Understanding the different stages of the mosquitoes life cycle can help prevent and effectively eliminate populations before they become a problem. All mosquito species have four distinct stages to their life cycle; Egg, Larvae, Pupa, and Adult. There are over 300 species of mosquitoes in the world. The most common and most dangerous, are the Culex mosquitoes. The Culex pipiens is the main carrier of the West Nile virus.
After eggs hatch, larvae emerge. Larvae are referred to as “wigglers” because of how they appear when they swim. The length of time to hatch depends on water temperature, food, and type of mosquito. Larvae live in the water; molting several times while they feed on organic matter, and develop into the third stage of their life cycle called the Pupa. Larvae live close to the surface where they breathe through tubes. Larvae can be effectively controlled using products that poison them or block their breathing.
As larvae continue to develop through their molting process the mosquito moves into its third life stage called the pupa stage. The pupae does not feed during this stage in the life cycle. Pupa continue to live in the water and are often referred to as a “tumblers” for the way they fall into deeper parts of the water as they avoid predators. Pupae continue to breathe through tubes near the surface of the water just like the larvae do. Pupae emerge into adult mosquitoes within several days depending on species, and water temperature.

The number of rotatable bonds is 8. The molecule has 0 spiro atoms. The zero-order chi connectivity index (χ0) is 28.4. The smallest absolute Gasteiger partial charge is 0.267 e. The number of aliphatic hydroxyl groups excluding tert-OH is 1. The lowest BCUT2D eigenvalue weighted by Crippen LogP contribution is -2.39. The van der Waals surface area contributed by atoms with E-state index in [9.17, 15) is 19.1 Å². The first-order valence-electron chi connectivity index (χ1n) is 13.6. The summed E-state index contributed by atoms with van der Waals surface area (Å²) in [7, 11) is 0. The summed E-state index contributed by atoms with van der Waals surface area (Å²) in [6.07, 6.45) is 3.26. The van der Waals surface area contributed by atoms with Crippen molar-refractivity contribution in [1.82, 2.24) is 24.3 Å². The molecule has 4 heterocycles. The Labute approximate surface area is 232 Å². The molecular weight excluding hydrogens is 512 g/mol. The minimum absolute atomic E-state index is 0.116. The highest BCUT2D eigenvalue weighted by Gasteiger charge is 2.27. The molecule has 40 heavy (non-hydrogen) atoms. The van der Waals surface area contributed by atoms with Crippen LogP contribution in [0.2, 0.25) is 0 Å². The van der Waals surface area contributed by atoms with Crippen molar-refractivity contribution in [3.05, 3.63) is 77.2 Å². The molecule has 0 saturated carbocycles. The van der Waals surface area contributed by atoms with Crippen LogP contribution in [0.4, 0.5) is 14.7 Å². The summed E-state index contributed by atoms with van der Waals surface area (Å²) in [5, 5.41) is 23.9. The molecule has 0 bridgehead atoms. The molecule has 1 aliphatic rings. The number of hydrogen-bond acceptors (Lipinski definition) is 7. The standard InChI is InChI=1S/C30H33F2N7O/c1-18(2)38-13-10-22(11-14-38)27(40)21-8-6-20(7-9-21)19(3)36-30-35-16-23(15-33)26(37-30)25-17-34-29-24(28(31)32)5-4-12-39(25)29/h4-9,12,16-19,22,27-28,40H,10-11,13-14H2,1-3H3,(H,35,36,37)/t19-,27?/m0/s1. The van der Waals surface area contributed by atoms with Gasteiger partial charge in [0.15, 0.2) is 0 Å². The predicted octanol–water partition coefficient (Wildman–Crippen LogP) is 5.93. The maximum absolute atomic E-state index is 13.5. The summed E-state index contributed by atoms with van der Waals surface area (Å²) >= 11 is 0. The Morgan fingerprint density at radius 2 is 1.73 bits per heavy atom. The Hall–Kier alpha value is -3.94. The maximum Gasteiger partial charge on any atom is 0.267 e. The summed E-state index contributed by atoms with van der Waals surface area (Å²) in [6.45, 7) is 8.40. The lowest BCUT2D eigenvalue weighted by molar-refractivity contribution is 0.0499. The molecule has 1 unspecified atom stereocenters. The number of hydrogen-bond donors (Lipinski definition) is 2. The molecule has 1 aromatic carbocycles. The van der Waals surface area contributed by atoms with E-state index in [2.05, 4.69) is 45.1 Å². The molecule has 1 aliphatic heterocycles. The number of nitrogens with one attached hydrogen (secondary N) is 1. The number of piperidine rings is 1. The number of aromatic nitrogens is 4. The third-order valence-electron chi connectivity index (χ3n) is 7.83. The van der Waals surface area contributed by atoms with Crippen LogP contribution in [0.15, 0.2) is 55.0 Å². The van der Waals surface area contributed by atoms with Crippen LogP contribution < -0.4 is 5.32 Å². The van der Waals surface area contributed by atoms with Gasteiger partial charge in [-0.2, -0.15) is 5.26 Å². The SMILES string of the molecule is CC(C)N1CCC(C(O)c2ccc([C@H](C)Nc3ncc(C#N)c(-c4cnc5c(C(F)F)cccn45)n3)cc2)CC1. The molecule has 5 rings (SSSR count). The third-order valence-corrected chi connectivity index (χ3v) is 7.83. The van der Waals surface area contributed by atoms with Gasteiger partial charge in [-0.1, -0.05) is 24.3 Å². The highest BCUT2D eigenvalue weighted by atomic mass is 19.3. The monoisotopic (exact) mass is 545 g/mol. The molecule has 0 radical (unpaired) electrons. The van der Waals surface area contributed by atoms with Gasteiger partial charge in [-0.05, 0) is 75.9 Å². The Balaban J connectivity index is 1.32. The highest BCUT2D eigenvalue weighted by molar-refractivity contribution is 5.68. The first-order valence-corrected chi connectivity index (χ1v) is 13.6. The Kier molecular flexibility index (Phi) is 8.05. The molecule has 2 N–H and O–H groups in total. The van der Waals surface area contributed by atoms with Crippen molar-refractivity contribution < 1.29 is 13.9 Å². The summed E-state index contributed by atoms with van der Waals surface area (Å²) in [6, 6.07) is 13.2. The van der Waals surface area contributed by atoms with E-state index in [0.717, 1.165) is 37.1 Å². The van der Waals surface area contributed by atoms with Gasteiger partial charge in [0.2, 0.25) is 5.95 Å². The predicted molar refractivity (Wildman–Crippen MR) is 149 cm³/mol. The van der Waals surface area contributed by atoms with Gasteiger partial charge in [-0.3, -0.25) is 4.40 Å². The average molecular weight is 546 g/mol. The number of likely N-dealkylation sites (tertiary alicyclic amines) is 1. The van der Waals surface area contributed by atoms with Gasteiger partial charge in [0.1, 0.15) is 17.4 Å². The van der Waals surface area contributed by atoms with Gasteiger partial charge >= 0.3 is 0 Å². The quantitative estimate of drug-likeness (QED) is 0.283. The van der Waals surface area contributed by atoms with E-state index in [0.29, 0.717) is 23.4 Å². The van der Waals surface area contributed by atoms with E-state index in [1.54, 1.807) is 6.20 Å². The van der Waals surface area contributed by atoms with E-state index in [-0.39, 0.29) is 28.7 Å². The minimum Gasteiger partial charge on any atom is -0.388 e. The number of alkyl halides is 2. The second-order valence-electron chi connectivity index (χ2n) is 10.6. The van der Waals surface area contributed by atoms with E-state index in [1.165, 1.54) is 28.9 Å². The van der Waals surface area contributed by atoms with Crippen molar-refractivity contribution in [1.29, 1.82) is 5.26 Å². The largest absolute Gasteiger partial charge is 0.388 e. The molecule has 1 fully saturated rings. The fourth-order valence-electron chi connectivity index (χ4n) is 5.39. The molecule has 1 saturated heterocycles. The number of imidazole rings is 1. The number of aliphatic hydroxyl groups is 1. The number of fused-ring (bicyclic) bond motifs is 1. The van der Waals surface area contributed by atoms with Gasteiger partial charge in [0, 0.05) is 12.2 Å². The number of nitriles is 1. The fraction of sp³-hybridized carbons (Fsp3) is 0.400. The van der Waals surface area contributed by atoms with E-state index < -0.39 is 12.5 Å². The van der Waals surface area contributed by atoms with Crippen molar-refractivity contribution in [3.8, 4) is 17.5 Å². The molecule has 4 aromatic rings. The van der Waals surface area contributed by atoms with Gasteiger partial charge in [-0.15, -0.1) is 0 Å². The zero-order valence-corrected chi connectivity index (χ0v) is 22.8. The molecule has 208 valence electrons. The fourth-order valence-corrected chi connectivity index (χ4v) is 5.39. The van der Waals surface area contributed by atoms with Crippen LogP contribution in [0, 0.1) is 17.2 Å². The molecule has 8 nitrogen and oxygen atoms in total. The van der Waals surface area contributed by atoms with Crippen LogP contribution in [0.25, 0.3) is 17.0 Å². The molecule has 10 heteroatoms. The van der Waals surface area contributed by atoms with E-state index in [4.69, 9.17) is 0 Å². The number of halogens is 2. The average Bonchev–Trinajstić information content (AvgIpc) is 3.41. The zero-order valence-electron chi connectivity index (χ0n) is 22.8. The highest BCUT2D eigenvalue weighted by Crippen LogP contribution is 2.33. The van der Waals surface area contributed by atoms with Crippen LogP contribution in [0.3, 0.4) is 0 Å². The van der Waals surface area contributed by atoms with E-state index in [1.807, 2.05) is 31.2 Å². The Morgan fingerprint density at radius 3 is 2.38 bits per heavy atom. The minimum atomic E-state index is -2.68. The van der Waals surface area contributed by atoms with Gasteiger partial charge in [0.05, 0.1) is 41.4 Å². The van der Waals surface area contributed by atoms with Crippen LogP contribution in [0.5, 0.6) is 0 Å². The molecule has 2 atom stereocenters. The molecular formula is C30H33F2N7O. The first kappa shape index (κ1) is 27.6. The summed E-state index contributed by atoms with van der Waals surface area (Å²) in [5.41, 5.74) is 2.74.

Adult mosquitoes emerge from the water and begin flying a short time after they have dried out and their body parts have hardened. Male mosquitoes begin mating with females after their reproductive organs have fully developed. This usually takes a day or two. Male mosquitoes live for about 3 to 5 days after mating. Female mosquitoes mate once, but continue to lay eggs after every blood meal. Under ideal conditions, females can live upwards of a month.